Sudinna is the first monk we meet in the vinaya, so in that respect, can’t we look at his story as a cautionary tale? He’s sort of the poster child for what doesn’t work: resuming marital relations, living at home. He attains arhatship only because he’s wise enough to get off the normal route. Certainly. Perhaps people think I’m suggesting that monks in India were practicing at home. I don’t think that’s the case. But I do think there were many more continued familial ties with brothers and sisters and mothers and fathers in the monastery. Even wives. We gloss over these things, maybe partly because, in fact, what most people read is not the vinaya itself but rather the pratimoksha—this list of rules that has no narrative in it. It just says, if a monk does x, he is parajika. He is defeated. We don’t read the vinaya text that says, well, actually, he’s allowed to participate in this, he’s allowed to do that. We often confuse prohibitions with censure.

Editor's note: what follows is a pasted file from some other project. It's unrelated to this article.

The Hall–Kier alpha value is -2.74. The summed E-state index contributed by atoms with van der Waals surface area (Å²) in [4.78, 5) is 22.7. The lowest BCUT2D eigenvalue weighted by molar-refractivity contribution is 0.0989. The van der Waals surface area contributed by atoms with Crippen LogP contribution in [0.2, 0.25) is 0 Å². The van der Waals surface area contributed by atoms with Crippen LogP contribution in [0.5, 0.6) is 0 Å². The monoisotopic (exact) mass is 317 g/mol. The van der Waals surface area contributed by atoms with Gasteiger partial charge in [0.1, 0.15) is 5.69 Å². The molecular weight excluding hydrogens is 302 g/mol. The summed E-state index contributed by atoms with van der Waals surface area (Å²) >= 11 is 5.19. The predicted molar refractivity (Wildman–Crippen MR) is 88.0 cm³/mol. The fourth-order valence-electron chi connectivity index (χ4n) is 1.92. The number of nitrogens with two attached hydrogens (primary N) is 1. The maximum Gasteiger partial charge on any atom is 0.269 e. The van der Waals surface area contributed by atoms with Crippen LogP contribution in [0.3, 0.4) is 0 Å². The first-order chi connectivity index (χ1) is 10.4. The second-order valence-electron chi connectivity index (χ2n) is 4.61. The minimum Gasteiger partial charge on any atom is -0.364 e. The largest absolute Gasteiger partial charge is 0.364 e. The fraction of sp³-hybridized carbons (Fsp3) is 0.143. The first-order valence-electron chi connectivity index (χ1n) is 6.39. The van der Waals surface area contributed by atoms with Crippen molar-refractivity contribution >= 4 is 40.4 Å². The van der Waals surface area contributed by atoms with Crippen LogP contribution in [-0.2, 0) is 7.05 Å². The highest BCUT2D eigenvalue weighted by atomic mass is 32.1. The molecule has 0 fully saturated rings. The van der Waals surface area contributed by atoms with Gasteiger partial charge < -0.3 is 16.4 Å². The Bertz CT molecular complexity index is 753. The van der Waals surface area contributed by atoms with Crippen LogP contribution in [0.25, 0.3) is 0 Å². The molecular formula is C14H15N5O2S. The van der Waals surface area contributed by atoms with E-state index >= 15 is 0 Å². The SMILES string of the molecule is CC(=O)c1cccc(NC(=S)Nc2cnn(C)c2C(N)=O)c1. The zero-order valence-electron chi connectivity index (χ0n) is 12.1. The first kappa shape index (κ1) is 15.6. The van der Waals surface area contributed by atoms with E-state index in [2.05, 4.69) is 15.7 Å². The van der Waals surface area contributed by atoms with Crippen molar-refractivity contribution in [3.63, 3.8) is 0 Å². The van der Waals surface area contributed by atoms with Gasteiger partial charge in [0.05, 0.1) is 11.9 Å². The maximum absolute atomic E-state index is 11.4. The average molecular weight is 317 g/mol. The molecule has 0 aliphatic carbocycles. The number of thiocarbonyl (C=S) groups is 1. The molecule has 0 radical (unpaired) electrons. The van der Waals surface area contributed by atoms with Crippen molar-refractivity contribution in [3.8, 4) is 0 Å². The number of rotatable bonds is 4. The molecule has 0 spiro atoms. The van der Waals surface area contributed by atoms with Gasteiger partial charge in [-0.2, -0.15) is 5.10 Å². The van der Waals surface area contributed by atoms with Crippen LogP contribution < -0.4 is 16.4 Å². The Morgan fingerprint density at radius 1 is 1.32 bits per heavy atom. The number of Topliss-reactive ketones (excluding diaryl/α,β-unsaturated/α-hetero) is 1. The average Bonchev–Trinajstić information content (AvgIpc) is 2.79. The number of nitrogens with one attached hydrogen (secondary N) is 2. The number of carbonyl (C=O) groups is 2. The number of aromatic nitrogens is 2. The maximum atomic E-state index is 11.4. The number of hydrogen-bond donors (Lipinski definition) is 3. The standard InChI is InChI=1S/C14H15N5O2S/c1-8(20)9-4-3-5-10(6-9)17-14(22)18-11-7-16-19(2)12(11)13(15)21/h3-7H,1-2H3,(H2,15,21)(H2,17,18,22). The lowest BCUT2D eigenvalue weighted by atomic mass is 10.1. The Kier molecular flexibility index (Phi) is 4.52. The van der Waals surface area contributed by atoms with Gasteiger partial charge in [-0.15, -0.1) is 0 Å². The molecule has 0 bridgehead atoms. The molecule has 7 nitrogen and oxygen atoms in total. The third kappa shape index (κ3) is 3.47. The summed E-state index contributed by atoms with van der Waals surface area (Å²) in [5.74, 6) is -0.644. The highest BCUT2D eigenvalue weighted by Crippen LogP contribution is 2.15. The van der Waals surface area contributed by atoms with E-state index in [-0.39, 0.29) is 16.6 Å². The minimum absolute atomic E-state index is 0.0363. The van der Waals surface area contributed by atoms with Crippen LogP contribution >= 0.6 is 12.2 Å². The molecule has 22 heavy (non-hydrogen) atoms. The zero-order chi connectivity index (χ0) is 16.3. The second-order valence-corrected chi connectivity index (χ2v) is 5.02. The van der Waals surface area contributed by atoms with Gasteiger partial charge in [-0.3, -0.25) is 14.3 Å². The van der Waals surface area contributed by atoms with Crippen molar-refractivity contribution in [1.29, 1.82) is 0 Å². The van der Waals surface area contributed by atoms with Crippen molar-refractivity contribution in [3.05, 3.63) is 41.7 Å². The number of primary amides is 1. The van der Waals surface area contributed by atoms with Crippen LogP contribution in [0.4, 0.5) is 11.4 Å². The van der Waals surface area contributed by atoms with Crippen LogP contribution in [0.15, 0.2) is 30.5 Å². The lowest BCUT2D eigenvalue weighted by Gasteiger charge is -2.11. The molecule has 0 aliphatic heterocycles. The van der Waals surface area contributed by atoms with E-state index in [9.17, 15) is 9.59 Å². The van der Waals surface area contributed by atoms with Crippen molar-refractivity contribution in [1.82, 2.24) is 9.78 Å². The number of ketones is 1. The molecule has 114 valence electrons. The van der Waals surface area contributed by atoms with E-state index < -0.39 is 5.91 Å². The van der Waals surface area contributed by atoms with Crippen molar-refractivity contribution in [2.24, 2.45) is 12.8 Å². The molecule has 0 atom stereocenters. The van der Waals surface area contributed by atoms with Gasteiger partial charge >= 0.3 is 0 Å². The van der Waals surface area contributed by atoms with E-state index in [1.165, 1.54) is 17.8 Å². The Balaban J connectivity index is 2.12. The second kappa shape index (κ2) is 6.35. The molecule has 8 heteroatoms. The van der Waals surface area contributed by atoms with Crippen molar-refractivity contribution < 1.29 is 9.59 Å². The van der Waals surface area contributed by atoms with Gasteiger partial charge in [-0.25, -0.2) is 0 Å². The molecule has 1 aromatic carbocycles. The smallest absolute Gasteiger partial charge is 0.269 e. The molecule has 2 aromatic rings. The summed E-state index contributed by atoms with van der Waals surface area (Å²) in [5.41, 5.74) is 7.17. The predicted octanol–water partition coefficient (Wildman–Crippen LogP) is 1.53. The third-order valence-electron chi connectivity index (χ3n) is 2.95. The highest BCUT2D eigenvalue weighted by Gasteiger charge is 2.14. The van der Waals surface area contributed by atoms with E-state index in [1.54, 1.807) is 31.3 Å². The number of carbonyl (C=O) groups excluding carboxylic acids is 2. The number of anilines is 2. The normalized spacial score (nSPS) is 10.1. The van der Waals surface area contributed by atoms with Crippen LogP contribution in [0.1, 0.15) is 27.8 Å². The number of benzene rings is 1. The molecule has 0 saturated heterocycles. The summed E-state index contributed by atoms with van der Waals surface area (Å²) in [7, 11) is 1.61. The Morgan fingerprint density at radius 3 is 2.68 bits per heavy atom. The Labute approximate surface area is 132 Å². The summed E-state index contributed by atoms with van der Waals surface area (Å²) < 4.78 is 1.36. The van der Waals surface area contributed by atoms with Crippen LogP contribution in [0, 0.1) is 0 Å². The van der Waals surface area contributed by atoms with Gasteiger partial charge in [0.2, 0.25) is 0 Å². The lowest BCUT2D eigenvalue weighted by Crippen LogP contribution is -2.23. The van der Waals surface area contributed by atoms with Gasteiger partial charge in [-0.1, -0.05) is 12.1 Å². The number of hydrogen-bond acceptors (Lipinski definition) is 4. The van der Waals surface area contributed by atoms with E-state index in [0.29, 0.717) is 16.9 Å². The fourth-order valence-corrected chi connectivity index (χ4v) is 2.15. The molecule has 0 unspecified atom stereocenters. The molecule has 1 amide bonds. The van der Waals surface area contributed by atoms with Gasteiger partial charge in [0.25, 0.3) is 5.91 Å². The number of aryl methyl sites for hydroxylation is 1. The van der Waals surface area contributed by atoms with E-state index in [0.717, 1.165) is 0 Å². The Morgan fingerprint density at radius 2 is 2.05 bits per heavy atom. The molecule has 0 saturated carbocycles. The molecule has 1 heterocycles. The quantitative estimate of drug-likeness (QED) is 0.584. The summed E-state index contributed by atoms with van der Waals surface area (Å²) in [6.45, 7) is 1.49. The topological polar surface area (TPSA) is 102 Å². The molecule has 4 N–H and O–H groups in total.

You devote the first chapter of your book to how the sutras, particularly the Rhinoceros Sutra, have led scholars to insist that the monastic life demanded utter seclusion and severing of family ties. But the discourses are also chockablock with stories about monks’ relationships with kinsmen and friends and all sorts of characters who show up to talk to the Buddha. Couldn’t you make a case for continued familial contact by looking at the discourses of the Buddha, too? You could make the case against seclusion on the basis of the sutras, certainly. In part, my book is pointing out that there’s much more to Buddhist monasticism than we know or than we’ve been told primarily on the basis of the Pali texts. Just look at some of these stories! Sure, it’s going to be provocative. In what book do you find discussion of nursing nuns, or child-caring and nannying nuns at all, let alone to learn that this is said to be authorized by the Buddha? But these things are just sitting there in the vinaya texts. You won’t find that to the same extent in the sutra texts. It’s a different genre, with different interests and different goals. There are revealing narrative flourishes, but they are focused on the philosophy or discourses of the Buddha. The other thing to remember is that although sutras were written for public consumption, the vinayas were not; they are strictly in-house documents, for monastic eyes and ears only—and perhaps for good reason!